initiatives (2009) .
- Are surgical outcomes worse if smokers quit shortly before elective
surgery? Main finding: no significant difference in surgical outcomes
between recent quitters and non-quitters (2011) .
- Do any alternative therapies not currently used by the NHS show
efficacy or a promise that they might be effective? Main findings:
Hypnosis, acupuncture, gradual cessation gadgets and several herbal
remedies lack efficacy. The `Alan Carr method' awaits evaluation.
- What is the efficacy of cytisine in smoking cessation? Main finding:
Cytisine is effective. Given its low cost and good safety profile, its
licensing should be expedited. (2013) 
- What is the relationship between an individual's rate of nicotine
metabolism and their risk of dependence, severity of withdrawal symptoms
and chance of successful quitting? Main finding: there is currently
limited evidence that individual variation in nicotine metabolism can be
used to tailor pharmacotherapy, but further studies are warranted.
- What is the efficacy and safety of aversive therapy (eg `rapid
smoking') as an aid to quitting? Main finding: primary studies were
positive but generally of poor quality and publication bias may have
occurred, hence the evidence base for this approach is weak.
- Are there any risks associated with nicotine withdrawal and use of
nicotine replacement treatments in secondary care and in pregnancy? Main
finding: NRT is safe in secondary care though its use in ICUs to prevent
delirium is not warranted. NRT is safer than smoking in pregnancy, but
with standard dosing and brief support, it lacks efficacy.
- What are the optimal treatment approaches for use in secondary care
and in pregnancy? Main finding: brief interventions with or without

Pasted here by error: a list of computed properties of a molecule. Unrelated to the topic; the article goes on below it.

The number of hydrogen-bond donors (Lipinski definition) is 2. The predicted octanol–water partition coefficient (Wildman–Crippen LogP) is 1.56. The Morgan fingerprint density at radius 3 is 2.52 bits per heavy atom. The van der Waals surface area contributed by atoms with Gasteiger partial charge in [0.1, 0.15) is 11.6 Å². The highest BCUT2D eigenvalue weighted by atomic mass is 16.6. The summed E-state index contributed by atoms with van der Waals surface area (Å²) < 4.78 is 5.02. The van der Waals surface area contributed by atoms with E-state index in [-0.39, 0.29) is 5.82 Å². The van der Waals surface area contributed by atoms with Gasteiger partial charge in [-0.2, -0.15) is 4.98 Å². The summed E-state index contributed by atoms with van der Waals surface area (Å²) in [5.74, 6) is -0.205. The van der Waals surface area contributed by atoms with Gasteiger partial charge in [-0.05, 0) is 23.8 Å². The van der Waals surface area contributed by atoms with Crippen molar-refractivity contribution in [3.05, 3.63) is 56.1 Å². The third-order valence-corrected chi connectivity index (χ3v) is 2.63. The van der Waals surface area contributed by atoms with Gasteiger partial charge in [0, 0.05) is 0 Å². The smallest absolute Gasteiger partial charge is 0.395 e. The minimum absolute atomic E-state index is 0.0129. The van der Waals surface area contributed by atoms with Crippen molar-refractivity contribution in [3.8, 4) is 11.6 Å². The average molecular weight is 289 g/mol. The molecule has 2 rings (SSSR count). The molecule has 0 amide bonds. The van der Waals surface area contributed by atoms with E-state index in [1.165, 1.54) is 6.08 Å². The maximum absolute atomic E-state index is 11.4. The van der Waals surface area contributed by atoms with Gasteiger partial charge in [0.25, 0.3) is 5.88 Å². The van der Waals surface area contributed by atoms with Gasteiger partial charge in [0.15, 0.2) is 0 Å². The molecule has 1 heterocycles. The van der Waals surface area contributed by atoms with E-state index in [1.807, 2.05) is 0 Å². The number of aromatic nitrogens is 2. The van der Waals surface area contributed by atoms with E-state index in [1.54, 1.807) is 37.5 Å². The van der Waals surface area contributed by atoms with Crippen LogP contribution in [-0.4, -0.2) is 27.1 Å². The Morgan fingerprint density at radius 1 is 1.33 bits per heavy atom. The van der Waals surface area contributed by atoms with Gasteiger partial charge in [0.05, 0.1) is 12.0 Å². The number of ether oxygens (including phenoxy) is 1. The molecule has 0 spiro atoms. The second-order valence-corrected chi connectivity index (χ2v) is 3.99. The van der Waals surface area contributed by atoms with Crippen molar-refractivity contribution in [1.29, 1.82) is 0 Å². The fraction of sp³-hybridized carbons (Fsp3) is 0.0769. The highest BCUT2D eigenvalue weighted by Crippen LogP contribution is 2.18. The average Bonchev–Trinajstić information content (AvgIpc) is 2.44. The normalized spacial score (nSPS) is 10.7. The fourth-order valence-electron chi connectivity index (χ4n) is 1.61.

medications are not effective, but treatments providing support for over
four weeks have good evidence of efficacy.
- What is the efficacy and safety of interventions to reduce
post-cessation weight gain? Main finding: whilst some pharmacotherapies
appear to have short-term success, these benefits are not reliably
sustained long term and significant side effects may occur. Dieting in
the initial period of cigarette withdrawal may undermine the quit
attempt (2012) .
2b: Randomised controlled trials (RCTs)
Hajek's team have published over 20 RCTs since 1993. Selected examples
- Brief interventions vs usual care during routine hospital admissions
to promote smoking cessation. Main finding: no advantage over usual
care. (2002) 
- Comparison of five different nicotine replacement therapy (NRT)
products. Main finding: current NRT products are equally effective and
have low abuse potential. (1999) 
- Efficacy of routine stop-smoking and relapse prevention interventions
in pregnancy versus usual care. Main finding: brief interventions lack
efficacy in this setting.
- Nicotine lozenge vs placebo in smoking cessation (pivotal trial). Main
finding: Nicotine lozenges are effective.
- Varenicline vs placebo used for 4 weeks prior to quitting. Main
finding: Varenicline pre-loading reduces enjoyment of smoking and smoke
intake and facilitates smoking cessation. (2011) 
- Combining varenicline with nicotine patch or placebo patch. Main
finding: Nicotine patch does not increase varenicline efficacy (2013)
- Efficacy of nicotine mouth spray vs nicotine lozenges. Main finding:
mouth spray was significantly better than lozenges at reducing urge to
- Efficacy of nicotine pouch vs placebo (pivotal trial). Nicotine pouch
- Ondansetron vs placebo in reducing withdrawal symptoms in smoking
cessation. Main finding: no advantage over placebo.
- Varenicline vs placebo as maintenance following successful abstinence
at 3 months (pivotal trial). Main finding: extended treatment improves
long-term outcomes. (2006) 
2c: Cohort studies (17 in total since 1993; below are examples
focusing on one research topic pioneered by Hajek's team: long-term use of
- Prevalence of long-term use of nicotine chewing gum among smokers
treated at routine services. Main finding: 6% use gum at one year,
primarily exceptionally heavy smokers who seem to need long-term help to
maintain abstinence, gum use reduces weight gain.
- Effect of NRT cost on long-term use. Main finding: making NRT free had
no major effect on the occurrence of their long-term use.
- Long-term use of different NRT products. Main finding: dependence